Any type of harassment violent, sexual or not is all bad. As such the mentality to just deal with it or leave should go out the door. Be more sympathetic towards your fellow actors if you are an actor reading this with that very mindset. Help them, console them if they are having a hard time and no one can do anything about it. GIVE THEM A REASON TO STAY. Offer to scare with them or whatever you think will help them out. Don't be a jerk about it because you've been an actor longer or whatever. 1 year or 5 years it's really irrelevant in the end. People want to do the best they can and be as safe as they can. If they are new, be the bigger person and step up to help. If they aren't new but are experiencing problems they haven't faced before just remind them what they have been doing all these years and to not give up. 

My very personal thoughts about that. (I'm experienced in customer service but I also am very stickler on workplace morale and how we treat our fellow co-workers. Respecting and helping co-workers is a big thing with me.)

As for what Universal can do. Not much. They get too much money on alcohol sales. The only reasonable thing to do is to train the actors more  and possibly put more warning signs up about the rules in more prominent locations to where you'll have to be oblivious or blind to miss at that point.. I don't know what kind of training they get and if it includes how to spot a drunk, angry, or up to no good facial expression. I'm around a lot of people at work dealing with customer service, people have distinct facial expressions and body language you can train to pick up on to kind of gauge if there'll be a problem with them or not.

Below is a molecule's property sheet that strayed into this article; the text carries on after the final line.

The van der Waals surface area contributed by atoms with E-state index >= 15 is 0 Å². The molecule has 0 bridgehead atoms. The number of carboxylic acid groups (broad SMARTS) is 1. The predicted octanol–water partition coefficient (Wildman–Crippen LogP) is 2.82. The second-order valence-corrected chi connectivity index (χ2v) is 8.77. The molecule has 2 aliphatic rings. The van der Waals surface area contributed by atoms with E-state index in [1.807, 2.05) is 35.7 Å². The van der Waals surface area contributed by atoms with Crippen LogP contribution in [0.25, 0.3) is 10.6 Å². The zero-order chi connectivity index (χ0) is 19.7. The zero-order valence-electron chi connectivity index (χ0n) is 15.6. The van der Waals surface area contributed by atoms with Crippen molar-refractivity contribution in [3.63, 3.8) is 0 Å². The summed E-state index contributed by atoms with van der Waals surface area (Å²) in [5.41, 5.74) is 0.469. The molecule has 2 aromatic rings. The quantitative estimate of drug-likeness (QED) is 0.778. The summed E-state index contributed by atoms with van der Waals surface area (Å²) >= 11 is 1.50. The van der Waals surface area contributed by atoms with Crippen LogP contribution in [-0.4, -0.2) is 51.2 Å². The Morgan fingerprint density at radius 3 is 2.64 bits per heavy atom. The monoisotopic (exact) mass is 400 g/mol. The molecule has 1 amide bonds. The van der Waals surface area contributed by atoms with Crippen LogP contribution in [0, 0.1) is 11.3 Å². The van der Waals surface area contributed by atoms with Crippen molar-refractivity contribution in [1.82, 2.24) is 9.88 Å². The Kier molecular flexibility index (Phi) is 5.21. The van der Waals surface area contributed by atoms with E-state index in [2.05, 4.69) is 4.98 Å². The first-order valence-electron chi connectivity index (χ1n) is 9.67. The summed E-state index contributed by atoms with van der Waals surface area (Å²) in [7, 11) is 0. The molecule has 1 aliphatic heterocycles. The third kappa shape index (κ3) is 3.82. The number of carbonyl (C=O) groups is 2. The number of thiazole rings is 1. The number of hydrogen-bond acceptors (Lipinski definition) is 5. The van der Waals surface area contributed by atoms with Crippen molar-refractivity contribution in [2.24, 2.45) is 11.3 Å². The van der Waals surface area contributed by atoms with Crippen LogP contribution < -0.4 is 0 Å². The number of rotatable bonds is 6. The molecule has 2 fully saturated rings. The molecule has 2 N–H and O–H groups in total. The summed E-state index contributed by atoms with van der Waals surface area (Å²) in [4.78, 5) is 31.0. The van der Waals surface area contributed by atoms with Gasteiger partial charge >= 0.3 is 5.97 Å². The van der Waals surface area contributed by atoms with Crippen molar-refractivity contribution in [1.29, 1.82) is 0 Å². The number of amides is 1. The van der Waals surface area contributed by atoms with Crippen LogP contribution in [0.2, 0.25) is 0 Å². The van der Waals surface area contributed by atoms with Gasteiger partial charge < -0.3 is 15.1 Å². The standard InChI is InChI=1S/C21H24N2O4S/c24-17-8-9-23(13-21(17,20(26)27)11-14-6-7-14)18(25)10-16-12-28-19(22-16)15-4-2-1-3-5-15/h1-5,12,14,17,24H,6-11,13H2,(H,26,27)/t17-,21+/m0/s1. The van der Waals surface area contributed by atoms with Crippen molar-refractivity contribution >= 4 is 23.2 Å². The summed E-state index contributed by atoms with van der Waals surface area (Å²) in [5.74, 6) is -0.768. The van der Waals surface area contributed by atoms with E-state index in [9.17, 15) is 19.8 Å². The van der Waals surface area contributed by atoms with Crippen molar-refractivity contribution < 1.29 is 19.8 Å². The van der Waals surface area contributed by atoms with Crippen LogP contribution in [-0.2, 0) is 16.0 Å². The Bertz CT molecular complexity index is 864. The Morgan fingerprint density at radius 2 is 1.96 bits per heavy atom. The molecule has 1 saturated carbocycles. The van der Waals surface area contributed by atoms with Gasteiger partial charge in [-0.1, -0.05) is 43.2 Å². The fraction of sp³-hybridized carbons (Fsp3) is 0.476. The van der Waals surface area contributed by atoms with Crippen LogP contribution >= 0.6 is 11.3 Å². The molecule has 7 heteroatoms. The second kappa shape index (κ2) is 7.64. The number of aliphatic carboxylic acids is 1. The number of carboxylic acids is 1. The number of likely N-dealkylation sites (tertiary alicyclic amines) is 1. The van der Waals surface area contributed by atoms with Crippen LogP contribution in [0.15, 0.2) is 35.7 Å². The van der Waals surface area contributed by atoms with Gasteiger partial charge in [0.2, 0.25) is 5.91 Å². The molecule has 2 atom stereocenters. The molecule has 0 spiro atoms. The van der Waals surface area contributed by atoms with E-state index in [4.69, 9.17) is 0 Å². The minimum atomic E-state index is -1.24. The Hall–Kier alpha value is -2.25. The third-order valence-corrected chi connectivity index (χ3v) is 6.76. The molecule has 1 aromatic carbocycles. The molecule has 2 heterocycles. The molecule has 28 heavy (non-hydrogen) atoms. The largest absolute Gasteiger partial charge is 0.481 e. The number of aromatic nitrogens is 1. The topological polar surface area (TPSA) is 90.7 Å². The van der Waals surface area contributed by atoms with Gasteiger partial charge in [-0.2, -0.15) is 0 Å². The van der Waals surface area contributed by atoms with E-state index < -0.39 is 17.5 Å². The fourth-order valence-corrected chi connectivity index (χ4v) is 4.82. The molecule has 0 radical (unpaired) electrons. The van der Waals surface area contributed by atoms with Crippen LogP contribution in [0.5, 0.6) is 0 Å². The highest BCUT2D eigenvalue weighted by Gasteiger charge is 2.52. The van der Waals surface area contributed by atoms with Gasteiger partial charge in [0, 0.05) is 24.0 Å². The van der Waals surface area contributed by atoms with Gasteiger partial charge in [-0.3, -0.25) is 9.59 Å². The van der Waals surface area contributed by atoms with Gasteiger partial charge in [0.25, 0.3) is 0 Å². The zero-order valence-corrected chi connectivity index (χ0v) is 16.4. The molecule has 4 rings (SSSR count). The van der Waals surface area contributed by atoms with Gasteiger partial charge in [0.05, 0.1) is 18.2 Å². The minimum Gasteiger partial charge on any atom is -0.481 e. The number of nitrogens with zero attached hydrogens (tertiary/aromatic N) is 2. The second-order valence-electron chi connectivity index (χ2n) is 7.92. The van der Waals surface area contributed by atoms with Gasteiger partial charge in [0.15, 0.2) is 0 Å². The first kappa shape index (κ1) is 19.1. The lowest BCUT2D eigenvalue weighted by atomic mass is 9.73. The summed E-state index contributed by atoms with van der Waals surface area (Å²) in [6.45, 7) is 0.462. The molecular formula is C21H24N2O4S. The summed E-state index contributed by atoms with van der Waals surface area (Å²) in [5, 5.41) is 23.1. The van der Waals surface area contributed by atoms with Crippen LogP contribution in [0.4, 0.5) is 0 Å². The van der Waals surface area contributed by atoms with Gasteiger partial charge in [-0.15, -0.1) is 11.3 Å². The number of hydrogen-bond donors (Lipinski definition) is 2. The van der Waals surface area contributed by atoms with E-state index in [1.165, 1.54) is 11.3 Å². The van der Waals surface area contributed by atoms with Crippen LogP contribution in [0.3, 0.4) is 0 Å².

18+ is a no go as well. I've seen less than a year old babies at the event which is mind boggling because of the noise levels and the smokers but that's not my parenting call. 18+ would just open doors for people who normally keep their composure due to there still being kids around to kind of let loose more because there is no kids. I fear for an "oh this is an adult only even I'm an adult and can do what I want" mindset. Plus even though there are scared kids at the event I'm sure; there's also still might be kids/teens who actually like horror and halloween or who are on vacation and their parents aren't going to leave them alone in a hotel room for the night (I sure wouldn't). No point to ruin it for them and their families.